Wednesday, April 22, 2009
Park yourself in a park!
It was a nice sunny spring day yesterday, so I climbed on my motor scooter and headed for Columbia Park for a photo shoot. As far as I'm concerned Columbia Park is THE park in the Tri-Cities, where we live.
It's right on the banks of the Columbia River, which was as smooth as glass yesterday, even with the little ripples made by mother geese teaching their new goslings to swim. What was interesting about this is Mom led the flock, with another adult goose or two bringing up the rear, making sure none of the little ones got lost.
All this reminded me how much I love Beijing's parks. Beijing has a lot of them, ranging in size from vest pocket, like across from the Gulou subway station on Second Ring Road, to huge, like Beihai Park and the Summer Palace. They are my favorite parks in Beijing, and still are. I try to visit them each time I return to Beijing. I especially like the parks in the spring, when the trees are greening up and blossoming out. I also just like to sit on a bench and watch life go by. One night a small mouse scampered across my feet at Beihai Park -- that I did not enjoy; maybe he was frightened by the fireworks we'd come to watch. Beihai's White Dagoba Temple is pictured above.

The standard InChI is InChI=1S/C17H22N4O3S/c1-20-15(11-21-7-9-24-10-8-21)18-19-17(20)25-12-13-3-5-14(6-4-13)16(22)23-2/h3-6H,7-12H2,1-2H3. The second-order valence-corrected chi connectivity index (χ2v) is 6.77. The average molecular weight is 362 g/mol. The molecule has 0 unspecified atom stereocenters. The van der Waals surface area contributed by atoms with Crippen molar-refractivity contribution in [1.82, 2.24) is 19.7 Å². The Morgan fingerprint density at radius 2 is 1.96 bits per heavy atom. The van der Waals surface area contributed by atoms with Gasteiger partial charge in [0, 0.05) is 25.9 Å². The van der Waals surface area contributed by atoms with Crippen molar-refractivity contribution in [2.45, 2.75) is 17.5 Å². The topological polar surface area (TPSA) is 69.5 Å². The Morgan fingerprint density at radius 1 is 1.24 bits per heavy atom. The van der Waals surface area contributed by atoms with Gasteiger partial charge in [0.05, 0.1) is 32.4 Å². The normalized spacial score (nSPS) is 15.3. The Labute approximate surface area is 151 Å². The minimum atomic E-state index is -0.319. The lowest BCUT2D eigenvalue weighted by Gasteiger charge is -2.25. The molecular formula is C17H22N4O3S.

Another park that I liked a lot was Tuanjiehu, a small park filled with ponds and bridges, and, at 6 a.m., people dancing, on Third Ring Road between Lufthansa and World Trade centers. I only went there once, but YuYuanTan Park was stunning -- and huge. It is so big, they allowed people to ride their bikes through it. Once, at Purple Bamboo Park, a friend and I came across a fashion show which was unique in that the clothes being modeled were all made of bamboo. I don't imagine sitting down would have been very comfortable.
The smaller ponds at the parks were filled with gold fish, as most park ponds in China. I found it interesting that children would be sitting on the bank or bench, fishing poles in hand, trying to catch a gold fish. I often wondered if this was a catch-and-release exercise or if they took the fish home.
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Until next time, zai jian!